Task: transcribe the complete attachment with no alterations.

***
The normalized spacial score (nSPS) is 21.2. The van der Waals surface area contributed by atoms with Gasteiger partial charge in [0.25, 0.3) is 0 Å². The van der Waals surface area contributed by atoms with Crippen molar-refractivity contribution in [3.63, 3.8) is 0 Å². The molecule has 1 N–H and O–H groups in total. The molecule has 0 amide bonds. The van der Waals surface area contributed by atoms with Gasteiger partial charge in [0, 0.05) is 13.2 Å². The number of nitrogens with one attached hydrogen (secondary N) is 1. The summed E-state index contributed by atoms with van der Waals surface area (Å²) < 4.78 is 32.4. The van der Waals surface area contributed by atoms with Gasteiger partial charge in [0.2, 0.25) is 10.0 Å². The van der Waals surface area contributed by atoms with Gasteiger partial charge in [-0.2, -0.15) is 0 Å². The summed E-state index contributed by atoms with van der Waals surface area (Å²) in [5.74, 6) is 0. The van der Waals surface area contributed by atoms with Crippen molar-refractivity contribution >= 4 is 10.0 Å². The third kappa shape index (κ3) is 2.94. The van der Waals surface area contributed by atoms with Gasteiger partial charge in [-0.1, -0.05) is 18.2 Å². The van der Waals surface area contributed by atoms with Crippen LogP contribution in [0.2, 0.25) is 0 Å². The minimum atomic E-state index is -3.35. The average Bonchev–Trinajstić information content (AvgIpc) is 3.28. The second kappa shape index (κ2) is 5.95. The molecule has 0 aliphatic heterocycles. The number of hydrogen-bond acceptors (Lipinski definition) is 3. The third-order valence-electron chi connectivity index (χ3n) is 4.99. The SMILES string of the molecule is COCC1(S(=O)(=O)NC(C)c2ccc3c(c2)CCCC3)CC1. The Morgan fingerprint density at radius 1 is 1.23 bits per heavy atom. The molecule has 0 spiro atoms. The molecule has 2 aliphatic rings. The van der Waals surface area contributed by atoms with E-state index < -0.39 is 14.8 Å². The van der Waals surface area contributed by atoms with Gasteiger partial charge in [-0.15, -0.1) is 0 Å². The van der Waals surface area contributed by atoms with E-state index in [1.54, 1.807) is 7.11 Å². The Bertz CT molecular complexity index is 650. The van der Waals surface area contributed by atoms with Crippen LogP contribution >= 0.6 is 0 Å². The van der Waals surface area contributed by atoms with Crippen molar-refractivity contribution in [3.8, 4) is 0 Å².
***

The normalized spacial score (nSPS) is 21.2. The van der Waals surface area contributed by atoms with Gasteiger partial charge in [0.25, 0.3) is 0 Å². The van der Waals surface area contributed by atoms with Crippen molar-refractivity contribution in [3.63, 3.8) is 0 Å². The molecule has 1 N–H and O–H groups in total. The molecule has 0 amide bonds. The van der Waals surface area contributed by atoms with Gasteiger partial charge in [0, 0.05) is 13.2 Å². The number of nitrogens with one attached hydrogen (secondary N) is 1. The summed E-state index contributed by atoms with van der Waals surface area (Å²) < 4.78 is 32.4. The van der Waals surface area contributed by atoms with Gasteiger partial charge in [0.2, 0.25) is 10.0 Å². The van der Waals surface area contributed by atoms with Gasteiger partial charge in [-0.2, -0.15) is 0 Å². The summed E-state index contributed by atoms with van der Waals surface area (Å²) in [5.74, 6) is 0. The van der Waals surface area contributed by atoms with Crippen molar-refractivity contribution >= 4 is 10.0 Å². The third kappa shape index (κ3) is 2.94. The van der Waals surface area contributed by atoms with Gasteiger partial charge in [-0.1, -0.05) is 18.2 Å². The van der Waals surface area contributed by atoms with Crippen LogP contribution in [0.2, 0.25) is 0 Å². The minimum atomic E-state index is -3.35. The average Bonchev–Trinajstić information content (AvgIpc) is 3.28. The second kappa shape index (κ2) is 5.95. The molecule has 0 aliphatic heterocycles. The number of hydrogen-bond acceptors (Lipinski definition) is 3. The third-order valence-electron chi connectivity index (χ3n) is 4.99. The SMILES string of the molecule is COCC1(S(=O)(=O)NC(C)c2ccc3c(c2)CCCC3)CC1. The Morgan fingerprint density at radius 1 is 1.23 bits per heavy atom. The molecule has 0 spiro atoms. The molecule has 2 aliphatic rings. The van der Waals surface area contributed by atoms with E-state index < -0.39 is 14.8 Å². The van der Waals surface area contributed by atoms with Gasteiger partial charge in [-0.15, -0.1) is 0 Å². The van der Waals surface area contributed by atoms with E-state index in [1.54, 1.807) is 7.11 Å². The Bertz CT molecular complexity index is 650. The van der Waals surface area contributed by atoms with Crippen LogP contribution >= 0.6 is 0 Å². The van der Waals surface area contributed by atoms with Crippen molar-refractivity contribution in [3.8, 4) is 0 Å².